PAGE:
What do 'feeling at home', 'homemaking' and 'sense of belonging' mean? How important are these emotions in our private lives and politics? What inclusionary and exclusionary impacts do these notions have in people’s lives?
In this course, you will be introduced to the developing field of studies on ‘belonging’ – and invited to contribute to this field yourself. We start with a couple of pivotal terms/verbs: feeling at home, making home and belonging. We analyze the importance of these emotions in private lives and politics, and ask ourselves what inclusionary and exclusionary impacts these notions have in people’s lives.
This course tries to answer a couple of urgent questions of our days: why are so many politicians and citizens obsessed by national identity, national culture, national language, national history? Why is citizenship these days so much about “who belongs here?”, “Who is truly Dutch, French, Hungarian, Polish or American?” and far less about social citizenship (welfare state rights) or about political or civic aspects of citizenship? Why do we see the return of ‘the native’, the rise of nativism all over the world: in India, Russia, the US, in many African countries? In other words, why does the predominant question these days seem to be: who has the right to feel at home?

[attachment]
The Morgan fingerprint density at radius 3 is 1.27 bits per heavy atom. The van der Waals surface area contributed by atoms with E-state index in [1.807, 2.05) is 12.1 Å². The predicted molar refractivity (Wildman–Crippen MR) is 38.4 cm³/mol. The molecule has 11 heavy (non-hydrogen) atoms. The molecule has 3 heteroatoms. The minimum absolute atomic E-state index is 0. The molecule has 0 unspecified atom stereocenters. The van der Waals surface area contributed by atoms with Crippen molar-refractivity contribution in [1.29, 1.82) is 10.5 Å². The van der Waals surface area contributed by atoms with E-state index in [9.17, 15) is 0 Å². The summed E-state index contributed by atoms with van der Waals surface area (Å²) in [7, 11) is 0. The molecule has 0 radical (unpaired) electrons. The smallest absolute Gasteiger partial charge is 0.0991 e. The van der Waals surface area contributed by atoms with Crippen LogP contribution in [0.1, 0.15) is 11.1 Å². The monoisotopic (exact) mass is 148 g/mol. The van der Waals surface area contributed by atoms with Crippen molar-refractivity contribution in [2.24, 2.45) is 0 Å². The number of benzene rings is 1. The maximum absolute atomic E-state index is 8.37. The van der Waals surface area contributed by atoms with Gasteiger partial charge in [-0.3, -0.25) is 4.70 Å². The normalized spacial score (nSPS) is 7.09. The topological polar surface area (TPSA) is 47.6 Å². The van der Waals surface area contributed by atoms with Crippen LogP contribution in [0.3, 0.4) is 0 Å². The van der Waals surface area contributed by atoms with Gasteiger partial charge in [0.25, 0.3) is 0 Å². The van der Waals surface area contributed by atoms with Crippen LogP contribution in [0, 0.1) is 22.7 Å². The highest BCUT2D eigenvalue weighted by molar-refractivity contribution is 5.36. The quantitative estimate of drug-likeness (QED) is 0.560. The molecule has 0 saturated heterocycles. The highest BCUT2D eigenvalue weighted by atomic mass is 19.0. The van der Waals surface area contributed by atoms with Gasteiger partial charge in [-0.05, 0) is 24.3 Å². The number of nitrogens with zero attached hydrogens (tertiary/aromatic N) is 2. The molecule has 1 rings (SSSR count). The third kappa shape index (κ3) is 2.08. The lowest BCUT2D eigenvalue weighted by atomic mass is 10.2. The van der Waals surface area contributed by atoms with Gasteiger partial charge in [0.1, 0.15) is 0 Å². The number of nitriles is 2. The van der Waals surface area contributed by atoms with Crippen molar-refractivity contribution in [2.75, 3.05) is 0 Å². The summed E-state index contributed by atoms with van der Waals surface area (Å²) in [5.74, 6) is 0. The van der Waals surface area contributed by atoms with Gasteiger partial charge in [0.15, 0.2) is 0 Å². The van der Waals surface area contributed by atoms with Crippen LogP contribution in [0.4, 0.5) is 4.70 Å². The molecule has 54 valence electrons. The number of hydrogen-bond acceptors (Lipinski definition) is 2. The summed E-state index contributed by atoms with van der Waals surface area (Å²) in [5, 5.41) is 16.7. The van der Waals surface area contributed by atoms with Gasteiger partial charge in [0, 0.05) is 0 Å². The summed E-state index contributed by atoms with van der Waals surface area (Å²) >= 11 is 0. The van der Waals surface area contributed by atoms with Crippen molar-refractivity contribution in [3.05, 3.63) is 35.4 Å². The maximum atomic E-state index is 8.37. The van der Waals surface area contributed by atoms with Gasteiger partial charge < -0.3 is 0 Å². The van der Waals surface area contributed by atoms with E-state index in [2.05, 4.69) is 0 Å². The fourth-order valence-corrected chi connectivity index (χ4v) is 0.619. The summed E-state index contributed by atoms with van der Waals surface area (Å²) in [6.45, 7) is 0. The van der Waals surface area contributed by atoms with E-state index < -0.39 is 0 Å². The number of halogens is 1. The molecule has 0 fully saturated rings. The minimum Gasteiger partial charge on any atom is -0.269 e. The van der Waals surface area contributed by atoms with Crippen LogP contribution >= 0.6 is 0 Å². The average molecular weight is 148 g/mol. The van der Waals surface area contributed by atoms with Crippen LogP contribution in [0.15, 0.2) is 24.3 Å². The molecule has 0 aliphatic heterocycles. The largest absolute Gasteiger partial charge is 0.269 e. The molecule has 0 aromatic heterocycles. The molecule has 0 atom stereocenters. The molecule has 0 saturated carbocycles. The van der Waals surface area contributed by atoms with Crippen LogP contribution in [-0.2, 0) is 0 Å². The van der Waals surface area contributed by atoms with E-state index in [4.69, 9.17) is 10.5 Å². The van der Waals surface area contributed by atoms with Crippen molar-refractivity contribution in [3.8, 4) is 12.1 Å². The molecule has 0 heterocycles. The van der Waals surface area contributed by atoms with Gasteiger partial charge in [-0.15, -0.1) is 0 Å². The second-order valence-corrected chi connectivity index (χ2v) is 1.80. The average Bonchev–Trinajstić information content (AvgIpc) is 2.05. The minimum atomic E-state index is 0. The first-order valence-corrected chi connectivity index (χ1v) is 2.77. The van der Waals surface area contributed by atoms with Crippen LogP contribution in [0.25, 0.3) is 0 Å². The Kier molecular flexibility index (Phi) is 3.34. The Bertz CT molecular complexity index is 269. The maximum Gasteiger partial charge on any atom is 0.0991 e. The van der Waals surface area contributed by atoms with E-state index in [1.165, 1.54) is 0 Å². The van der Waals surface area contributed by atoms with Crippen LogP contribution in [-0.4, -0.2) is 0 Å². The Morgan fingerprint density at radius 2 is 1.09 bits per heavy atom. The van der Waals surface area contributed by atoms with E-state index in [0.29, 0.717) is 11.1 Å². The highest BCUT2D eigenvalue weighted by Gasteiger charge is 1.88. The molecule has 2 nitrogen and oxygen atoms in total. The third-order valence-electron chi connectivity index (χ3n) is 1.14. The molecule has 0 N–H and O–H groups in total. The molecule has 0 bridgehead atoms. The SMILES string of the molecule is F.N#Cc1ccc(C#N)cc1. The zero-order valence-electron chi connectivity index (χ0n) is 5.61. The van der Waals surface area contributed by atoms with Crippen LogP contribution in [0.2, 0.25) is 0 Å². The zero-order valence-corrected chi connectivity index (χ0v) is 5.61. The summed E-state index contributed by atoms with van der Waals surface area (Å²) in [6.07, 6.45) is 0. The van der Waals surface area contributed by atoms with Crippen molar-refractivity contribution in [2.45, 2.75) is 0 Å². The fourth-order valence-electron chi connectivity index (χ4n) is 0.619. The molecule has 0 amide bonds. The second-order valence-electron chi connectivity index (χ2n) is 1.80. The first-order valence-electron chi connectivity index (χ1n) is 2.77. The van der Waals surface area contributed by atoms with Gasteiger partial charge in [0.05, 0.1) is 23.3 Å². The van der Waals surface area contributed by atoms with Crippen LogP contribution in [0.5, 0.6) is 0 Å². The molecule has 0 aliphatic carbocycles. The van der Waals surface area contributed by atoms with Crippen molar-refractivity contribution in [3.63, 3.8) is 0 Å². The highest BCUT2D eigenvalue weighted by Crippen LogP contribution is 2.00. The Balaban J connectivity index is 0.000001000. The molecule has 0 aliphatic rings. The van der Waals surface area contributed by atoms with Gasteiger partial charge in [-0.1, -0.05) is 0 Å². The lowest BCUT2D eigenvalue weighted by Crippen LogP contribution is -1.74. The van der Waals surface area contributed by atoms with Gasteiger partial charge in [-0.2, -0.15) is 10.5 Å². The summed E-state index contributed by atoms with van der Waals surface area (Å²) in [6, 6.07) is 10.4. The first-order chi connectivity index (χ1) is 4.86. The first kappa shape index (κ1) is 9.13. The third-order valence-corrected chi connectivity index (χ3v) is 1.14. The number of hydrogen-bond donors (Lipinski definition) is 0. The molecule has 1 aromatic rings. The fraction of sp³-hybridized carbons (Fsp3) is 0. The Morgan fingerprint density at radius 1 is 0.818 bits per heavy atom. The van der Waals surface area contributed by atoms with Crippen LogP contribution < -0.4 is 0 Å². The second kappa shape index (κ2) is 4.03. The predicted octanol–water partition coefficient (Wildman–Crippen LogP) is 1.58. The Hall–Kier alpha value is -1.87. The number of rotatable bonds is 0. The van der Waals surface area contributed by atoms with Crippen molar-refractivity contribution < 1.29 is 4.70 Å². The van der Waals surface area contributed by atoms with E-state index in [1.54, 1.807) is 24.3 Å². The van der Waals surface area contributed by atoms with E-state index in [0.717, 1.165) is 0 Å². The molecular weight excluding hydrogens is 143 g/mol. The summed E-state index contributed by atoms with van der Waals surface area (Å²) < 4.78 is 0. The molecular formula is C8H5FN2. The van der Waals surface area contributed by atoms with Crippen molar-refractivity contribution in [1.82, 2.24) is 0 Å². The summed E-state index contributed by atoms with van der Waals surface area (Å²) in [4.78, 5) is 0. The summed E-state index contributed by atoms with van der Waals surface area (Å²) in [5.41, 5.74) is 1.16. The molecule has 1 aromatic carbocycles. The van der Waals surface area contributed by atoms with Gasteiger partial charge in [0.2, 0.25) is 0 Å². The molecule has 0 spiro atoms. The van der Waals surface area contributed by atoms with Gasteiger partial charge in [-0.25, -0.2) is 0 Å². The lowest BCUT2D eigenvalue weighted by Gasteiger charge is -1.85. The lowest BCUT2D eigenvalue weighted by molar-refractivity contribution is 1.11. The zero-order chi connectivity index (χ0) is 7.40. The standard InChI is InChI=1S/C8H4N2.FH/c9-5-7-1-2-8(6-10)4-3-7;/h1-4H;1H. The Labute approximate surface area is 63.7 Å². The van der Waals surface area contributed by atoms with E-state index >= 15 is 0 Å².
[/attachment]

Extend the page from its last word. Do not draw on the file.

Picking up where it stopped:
You can find the timetable on Datanose.
Registration is possible for Bachelor's students participating in an Honours programme. Registration will start on 6 June at 10 am and end on 11 June at 11 pm. You can register through the online registration form that will appear on Honoursmodules IIS (registration is NOT through SIS). Placement is at random and students will hear within two weeks for which course(s) they are registered. There is no guarantee for placement if you register after 11 June, so make sure you register on time!
For questions about registration please email to: Honoursemail@example.com